2. Non-dietary exposure. BASF has not estimated non-occupational exposure for sethoxydim. Sethoxydim is labeled for use by homeowners on and around the following use sites: Flowers, evergreens, shrubs, trees, fruits, vegetables, ornamental groundcovers, and bedding plants. Hence, the potential for non-occupational exposure to the general population exists. However, these use sites do not appreciably increase exposure. Protective clothing requirements, including the use of gloves, adequately protect homeowners when applying the product. The product may only be applied through hose-end sprayers or tank sprayers as a 0.14% solution. Sethoxydim is not a volatile compound so inhalation exposure during and after application would be negligible. Dermal exposure would be minimal in light of the protective clothing and the low application rate. According to BASF, post-treatment (re-entry) exposure would be negligible for these use sites as contact with treated surfaces would be low. BASF concludes that the potential for non-occupational exposure to the general population is insignificant.

D. Cumulative Effects

BASF also considered the potential for cumulative effects of sethoxydim and other substances that have a common mechanism of toxicity. BASF is aware of one other active ingredient which is structurally similar, clethodim. However BASF believes that consideration of a common mechanism of toxicity is not appropriate at this time. BASF does not have any reliable information to indicate that toxic effects produced by sethoxydim would be cumulative with clethodim or any other chemical; thus BASF is considering only the potential risks of sethoxydim in its exposure assessment.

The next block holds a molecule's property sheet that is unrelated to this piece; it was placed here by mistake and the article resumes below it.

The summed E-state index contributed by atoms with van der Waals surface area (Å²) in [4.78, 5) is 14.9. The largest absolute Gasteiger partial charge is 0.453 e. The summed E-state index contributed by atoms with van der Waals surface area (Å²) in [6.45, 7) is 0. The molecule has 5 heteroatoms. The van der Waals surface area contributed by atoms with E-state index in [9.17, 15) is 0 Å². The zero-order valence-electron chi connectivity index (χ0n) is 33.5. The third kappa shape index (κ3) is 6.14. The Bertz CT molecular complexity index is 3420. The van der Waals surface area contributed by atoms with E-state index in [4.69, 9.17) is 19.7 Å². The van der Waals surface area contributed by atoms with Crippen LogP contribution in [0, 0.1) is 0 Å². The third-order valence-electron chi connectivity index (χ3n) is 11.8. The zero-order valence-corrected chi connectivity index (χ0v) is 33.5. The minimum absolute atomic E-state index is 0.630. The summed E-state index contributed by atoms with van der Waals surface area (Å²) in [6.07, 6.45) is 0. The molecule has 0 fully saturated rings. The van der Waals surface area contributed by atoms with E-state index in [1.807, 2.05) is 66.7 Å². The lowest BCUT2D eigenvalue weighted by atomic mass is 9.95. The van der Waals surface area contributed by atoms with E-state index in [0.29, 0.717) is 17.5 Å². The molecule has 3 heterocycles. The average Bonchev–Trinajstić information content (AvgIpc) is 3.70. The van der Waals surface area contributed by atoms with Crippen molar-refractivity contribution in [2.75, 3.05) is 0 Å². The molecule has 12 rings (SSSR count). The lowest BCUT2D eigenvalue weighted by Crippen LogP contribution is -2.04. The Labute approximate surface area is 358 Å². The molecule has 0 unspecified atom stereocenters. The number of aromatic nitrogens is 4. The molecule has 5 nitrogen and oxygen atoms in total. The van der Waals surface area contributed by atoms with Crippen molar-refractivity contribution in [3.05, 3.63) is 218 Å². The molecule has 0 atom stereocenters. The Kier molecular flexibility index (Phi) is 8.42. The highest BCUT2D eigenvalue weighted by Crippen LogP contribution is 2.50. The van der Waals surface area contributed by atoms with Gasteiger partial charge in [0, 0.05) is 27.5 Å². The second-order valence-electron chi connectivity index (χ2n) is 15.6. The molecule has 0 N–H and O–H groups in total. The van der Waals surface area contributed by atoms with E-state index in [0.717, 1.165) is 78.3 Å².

E. Safety Determination

1. U.S. population. RFD using the conservative exposure assumptions described above, BASF has estimated that aggregate exposure to sethoxydim Start Printed Page 51270will utilize 44% of the RfD for the U.S. population. EPA generally has no concern for exposures below 100% of the RfD. Therefore, based on the completeness and reliability of the toxicity data, and the conservative exposure assessment, BASF concludes that there is a reasonable certainty that no harm will result from aggregate exposure to residues of sethoxydim, including all anticipated dietary exposure and all other non-occupational exposures.